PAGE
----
Fight over Common Core in Louisiana continues with BESE special - WAFB 9 News Baton Rouge, Louisiana News, Weather, Sports

Fight over Common Core in Louisiana continues with BESE special meeting

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Louisiana education leaders are set to discuss Gov. Bobby Jindal's executive order to get rid of the standards. (Source: WAFB) Louisiana education leaders are set to discuss Gov. Bobby Jindal's executive order to get rid of the standards. (Source: WAFB)
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BATON ROUGE, LA (WAFB) -

The battle over Louisiana's use of Common Core education standard will continue at a special meeting of the Board of Elementary and Secondary Education (BESE) on Tuesday.

State education leaders are set to discuss Gov. Bobby Jindal's executive order to get rid of the standards.

While lawmakers and education leaders go back and forth on this issue, teachers are the ones in the middle of the dispute and they are not sure where to turn.

The president of the Louisiana Federation of Teachers said educators are feeling mixed emotions right now, all of which, he said, could have been avoided if questions about Common Core were answered years ago.

"The bottom line is our state suffers, our kids suffer and the future becomes very dark for the state," said Steve Monaghan, president of the LFT. "It's up to the governor and the Board of Elementary and Secondary Education to figure this out and get it done. Teachers will start school and they're be prepared to teach. Where the real danger here is, is if this isn't solved in a clear fashion then teachers are going to wonder, ‘What am I being judged by?'"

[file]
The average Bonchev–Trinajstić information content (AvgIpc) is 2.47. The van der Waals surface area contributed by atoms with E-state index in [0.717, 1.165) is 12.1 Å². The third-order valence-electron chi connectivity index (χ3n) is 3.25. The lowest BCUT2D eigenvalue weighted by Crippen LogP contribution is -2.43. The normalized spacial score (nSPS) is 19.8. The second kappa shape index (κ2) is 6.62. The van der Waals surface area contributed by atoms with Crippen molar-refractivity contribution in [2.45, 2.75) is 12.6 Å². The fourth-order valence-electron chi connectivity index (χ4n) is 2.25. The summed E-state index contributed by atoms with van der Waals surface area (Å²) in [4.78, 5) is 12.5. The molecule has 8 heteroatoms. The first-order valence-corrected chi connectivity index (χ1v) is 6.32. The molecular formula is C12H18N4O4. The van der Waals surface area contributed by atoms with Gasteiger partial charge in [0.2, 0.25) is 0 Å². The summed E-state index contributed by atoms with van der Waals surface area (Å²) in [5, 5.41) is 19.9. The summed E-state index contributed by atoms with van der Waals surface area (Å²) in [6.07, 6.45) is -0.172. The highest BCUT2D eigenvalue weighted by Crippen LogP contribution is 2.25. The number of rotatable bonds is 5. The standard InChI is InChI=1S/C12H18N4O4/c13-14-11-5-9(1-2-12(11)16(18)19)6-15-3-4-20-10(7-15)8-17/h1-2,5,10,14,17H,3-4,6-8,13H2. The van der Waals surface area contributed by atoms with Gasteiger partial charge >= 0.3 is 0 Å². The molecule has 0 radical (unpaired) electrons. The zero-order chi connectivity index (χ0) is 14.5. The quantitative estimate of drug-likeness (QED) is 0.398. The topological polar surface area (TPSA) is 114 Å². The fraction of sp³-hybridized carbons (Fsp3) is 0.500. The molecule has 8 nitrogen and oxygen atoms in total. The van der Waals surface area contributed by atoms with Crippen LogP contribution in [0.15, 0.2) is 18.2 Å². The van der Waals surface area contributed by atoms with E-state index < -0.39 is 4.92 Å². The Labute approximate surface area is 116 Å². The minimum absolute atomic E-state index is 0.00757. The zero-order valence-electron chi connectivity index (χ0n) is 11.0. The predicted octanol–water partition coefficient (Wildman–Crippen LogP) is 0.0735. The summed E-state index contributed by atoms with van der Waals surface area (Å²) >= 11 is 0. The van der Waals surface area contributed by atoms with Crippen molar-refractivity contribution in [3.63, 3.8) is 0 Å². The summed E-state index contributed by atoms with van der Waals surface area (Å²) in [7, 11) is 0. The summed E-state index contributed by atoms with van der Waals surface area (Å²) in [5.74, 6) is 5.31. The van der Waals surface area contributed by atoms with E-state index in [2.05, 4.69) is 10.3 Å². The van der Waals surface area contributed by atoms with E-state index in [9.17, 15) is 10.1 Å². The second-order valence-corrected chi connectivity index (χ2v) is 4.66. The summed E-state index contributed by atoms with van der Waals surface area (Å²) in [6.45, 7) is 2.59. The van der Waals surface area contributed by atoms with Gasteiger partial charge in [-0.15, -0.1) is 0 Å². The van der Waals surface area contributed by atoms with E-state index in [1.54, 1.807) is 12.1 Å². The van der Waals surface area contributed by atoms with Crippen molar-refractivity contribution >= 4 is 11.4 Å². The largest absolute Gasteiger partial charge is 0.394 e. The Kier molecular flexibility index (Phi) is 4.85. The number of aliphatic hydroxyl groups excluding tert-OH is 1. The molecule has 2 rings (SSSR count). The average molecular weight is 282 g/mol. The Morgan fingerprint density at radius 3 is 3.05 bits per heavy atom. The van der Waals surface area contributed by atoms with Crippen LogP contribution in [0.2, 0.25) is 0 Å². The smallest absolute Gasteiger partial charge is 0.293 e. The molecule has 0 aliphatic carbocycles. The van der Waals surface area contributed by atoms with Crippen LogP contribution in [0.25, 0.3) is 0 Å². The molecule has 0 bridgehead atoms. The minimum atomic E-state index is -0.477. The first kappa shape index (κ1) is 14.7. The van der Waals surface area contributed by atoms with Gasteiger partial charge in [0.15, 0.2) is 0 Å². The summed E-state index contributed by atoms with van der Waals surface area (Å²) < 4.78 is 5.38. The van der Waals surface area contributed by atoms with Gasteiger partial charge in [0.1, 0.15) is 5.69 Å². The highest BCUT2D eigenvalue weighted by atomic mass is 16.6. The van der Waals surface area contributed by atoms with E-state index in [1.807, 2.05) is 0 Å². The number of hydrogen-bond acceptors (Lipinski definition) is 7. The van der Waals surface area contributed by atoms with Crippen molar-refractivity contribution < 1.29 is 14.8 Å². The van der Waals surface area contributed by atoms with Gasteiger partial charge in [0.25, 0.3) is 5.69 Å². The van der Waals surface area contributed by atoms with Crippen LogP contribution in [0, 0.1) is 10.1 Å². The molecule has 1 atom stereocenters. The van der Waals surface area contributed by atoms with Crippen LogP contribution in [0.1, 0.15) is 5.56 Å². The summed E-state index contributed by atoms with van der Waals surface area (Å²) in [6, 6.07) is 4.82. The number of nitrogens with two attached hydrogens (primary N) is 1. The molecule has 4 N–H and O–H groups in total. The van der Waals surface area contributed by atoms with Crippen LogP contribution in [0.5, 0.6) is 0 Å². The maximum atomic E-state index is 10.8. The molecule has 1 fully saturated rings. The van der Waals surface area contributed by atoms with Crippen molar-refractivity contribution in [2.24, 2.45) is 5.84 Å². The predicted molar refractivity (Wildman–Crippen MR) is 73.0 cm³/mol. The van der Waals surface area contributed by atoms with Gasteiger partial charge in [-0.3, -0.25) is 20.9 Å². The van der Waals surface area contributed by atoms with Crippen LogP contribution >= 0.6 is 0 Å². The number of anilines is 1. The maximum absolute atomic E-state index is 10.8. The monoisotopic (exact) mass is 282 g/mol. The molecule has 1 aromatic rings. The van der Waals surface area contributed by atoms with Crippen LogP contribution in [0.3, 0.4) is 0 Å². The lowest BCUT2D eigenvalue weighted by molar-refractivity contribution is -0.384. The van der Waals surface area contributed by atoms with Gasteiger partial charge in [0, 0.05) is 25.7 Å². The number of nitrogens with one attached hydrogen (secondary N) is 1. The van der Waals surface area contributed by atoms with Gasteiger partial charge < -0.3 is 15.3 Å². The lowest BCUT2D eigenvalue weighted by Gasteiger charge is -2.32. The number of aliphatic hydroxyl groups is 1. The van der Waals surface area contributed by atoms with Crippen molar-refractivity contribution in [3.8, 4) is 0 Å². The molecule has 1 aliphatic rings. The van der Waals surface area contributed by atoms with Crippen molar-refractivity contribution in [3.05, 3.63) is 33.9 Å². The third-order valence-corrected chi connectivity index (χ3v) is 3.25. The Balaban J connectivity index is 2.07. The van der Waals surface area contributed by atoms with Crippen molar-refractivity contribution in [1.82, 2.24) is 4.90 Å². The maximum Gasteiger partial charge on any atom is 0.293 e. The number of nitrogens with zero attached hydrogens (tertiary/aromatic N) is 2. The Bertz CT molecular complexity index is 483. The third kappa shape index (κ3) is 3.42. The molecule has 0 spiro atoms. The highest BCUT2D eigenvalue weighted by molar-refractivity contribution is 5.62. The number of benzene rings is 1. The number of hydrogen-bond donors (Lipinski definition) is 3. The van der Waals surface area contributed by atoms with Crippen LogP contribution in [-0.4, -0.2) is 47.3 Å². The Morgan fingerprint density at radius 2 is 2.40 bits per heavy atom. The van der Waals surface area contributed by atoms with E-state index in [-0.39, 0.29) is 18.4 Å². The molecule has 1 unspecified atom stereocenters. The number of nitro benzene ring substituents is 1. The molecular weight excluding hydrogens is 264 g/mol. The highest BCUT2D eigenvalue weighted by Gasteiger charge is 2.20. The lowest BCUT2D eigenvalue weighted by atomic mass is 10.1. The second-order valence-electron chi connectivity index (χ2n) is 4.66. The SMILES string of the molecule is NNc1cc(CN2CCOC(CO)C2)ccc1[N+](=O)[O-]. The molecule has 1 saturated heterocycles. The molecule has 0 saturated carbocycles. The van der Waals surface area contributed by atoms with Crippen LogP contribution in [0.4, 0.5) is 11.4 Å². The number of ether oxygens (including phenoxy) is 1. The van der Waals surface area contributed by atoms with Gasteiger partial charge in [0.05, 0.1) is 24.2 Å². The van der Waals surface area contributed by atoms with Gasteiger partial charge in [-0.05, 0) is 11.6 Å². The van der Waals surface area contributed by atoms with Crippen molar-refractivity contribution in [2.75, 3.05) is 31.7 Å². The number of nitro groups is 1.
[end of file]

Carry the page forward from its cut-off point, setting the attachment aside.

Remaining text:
Monaghan added the best thing for lawmakers to do right now is come with a "Plan B," something that won't harm teachers and districts that have spent time and money preparing to implement Common Core or those who haven't had the opportunity to do so.

"We all ought to just become a little more adult about the situation and depoliticize it as much as we can and start talking about it in terms of really how it affects children in the classroom and teachers that are teaching them. We all know teachers are leaving the profession now, especially in Louisiana, in an accelerated clip. And this is part of the reason," Monaghan explained.

Besides coming up with a plan that would be in the best interest of all parties involved in this argument, Monaghan said it would also do the state some good to take a year or two to go back and take a look at the best way to improve education standards long term. In the meantime, he recommends teaching instead of constantly testing the kids.

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